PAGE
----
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This eBook from the Gutenberg Project consists of approximately 1,984 pages of information about The Mahabharata of Krishna-Dwaipayana Vyasa, Volume 2.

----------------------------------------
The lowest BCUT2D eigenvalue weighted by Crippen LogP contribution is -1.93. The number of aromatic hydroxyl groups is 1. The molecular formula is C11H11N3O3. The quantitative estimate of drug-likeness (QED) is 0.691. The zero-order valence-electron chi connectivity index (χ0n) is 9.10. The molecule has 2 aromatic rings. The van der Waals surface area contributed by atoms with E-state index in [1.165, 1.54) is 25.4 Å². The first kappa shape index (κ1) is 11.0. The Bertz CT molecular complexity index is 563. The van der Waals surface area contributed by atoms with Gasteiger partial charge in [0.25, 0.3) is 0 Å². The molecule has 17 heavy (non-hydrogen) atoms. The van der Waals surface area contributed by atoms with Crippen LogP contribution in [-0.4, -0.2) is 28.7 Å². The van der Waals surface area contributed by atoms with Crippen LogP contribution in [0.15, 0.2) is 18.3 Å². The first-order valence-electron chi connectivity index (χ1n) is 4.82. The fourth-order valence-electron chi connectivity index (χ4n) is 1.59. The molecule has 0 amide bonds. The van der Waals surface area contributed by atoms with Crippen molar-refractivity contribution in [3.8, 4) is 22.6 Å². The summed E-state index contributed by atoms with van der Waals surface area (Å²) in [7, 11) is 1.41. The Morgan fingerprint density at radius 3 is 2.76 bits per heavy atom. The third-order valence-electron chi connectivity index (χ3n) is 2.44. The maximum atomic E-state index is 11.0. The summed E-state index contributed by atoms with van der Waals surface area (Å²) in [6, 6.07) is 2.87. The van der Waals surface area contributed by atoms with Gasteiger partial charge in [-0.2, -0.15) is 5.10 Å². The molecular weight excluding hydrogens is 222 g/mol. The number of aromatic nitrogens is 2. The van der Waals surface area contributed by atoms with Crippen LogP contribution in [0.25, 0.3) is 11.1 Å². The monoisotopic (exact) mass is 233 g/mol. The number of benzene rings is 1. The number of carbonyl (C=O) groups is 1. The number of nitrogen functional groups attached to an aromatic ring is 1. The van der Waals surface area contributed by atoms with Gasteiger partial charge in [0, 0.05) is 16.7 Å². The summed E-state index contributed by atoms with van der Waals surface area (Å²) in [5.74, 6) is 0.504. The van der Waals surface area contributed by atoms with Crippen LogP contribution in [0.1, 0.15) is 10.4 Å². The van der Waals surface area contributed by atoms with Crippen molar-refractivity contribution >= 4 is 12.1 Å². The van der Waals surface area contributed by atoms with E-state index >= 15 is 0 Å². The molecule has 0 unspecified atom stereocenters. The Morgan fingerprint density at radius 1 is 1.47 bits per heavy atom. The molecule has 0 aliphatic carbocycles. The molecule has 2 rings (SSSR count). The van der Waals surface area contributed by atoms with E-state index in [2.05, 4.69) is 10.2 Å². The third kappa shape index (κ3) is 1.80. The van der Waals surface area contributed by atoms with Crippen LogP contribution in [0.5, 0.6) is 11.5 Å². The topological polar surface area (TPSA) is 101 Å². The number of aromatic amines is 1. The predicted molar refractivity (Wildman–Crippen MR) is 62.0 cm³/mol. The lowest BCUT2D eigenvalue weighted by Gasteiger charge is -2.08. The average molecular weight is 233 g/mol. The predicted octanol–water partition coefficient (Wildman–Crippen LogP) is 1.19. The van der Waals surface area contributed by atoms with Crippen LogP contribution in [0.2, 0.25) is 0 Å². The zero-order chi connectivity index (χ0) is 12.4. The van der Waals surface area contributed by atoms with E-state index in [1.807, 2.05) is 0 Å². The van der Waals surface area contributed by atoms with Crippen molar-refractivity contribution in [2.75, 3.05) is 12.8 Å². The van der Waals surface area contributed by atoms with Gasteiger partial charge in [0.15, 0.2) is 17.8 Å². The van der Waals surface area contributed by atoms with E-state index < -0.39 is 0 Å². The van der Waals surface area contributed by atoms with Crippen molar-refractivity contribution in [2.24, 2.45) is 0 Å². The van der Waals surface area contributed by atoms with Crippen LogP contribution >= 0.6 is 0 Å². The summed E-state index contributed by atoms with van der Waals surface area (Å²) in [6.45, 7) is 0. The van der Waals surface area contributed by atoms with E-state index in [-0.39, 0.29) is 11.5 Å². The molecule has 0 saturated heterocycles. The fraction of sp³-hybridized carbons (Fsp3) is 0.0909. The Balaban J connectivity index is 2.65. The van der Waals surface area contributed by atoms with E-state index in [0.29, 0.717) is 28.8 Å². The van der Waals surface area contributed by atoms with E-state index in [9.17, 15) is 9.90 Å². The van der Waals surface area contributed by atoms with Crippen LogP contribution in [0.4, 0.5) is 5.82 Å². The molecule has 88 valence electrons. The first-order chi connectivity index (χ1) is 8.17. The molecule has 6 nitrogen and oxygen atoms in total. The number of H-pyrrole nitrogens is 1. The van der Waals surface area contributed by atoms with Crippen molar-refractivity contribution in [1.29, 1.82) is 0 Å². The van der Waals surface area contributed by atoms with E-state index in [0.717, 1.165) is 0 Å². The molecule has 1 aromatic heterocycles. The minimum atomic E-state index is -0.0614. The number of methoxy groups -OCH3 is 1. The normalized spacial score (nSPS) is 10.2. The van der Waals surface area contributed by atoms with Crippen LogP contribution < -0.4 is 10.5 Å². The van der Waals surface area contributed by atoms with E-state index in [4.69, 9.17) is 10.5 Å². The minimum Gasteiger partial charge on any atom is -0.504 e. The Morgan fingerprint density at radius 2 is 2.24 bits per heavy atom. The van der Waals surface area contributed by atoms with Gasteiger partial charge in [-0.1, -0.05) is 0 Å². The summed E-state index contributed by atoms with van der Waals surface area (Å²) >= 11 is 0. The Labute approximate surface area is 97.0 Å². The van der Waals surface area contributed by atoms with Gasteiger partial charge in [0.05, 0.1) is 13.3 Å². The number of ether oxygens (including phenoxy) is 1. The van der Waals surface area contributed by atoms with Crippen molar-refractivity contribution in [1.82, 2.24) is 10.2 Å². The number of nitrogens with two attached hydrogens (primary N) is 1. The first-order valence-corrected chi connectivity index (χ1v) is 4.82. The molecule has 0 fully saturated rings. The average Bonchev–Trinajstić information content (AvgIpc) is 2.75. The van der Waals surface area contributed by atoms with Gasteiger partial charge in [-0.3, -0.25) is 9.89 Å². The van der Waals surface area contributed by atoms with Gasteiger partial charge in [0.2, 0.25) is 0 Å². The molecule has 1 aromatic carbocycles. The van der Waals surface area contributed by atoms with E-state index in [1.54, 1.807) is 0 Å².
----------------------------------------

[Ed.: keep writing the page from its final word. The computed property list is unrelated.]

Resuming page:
A peaceful disposition of an exceedingly rare character hath been displayed by Pandu’s son in this matter.  When Dhritarashtra and his sons, however, are so covetous, I do not see why hostility should not run high?  Thou canst not pretend, O Sanjaya, to be more versed than I am or Yudhishthira. is, in the niceties of right and wrong.  Then why dost thou speak words of reproach with reference to the conduct of Yudhishthira who is enterprising, mindful of his own duty, and thoughtful, from the very beginning, of the welfare of his family, agreeably to the injunctions (of treatises of morality)?  With regard to the topic at hand, the Brahmanas have held opinions of various kinds.  Some say that success in the world to come depends upon work.  Some declare that action should be shunned and that salvation is attainable by knowledge.  The Brahmanas say—­that though one may have a knowledge of eatable things, yet his hunger will not be appeased unless he actually eats.  Those branches of knowledge that help the doing of work, bear fruit, but not other kinds, for the fruit of work is of ocular demonstration.  A thirsty person drinks water, and by that act his thirst is allayed.  This result proceeds, no doubt, from work.  Therein lies the efficacy of work.  If anyone thinks that something else is better than work, I deem, his work and his words are meaningless.  In the other world, it is by virtue of work that the gods flourish.  It is by work that the wind blows.  It is by virtue of work that the sleepless Surya rises every day and becomes the cause of day and night, and Soma passes through the months and the fortnights and the combinations of constellations.  Fire is kindled of itself and burns by virtue of work, doing good to mankind.  The sleepless goddess Earth, sustains by force this very great burden.  The sleepless rivers, giving satisfaction to all (organised) beings, carry their waters with speed.  The sleepless Indra, possessed of a mighty force, pours down rain, resounding the heaven and the cardinal points.  Desirous of being the greatest of the gods, he led a life of austerities such as a holy Brahmana leads.  Indra gave up pleasure, and all things agreeable to the heart.  He sedulously cherished virtue and truth and self-control, and forbearance, and impartiality, and humanity.  It was by work that he attained a position the highest (of all).  Following the above course of life, Indra attained the high sovereignty over the gods.  Vrihaspati, intently and with self-control, led in a proper manner that life of austerities which a Brahmana leads.  He gave up pleasure and controlled his senses and thereby attained the position of the preceptor of the celestials.  Similarly, the constellations in the other world, by virtue of work, and the Rudras, the Adityas, the Vasus, king Yama, and Kuvera, and the Gandharvas, the Yakshas, and the celestial nymphs, all attained their present position by work.  In the other world, the saints shine, following a
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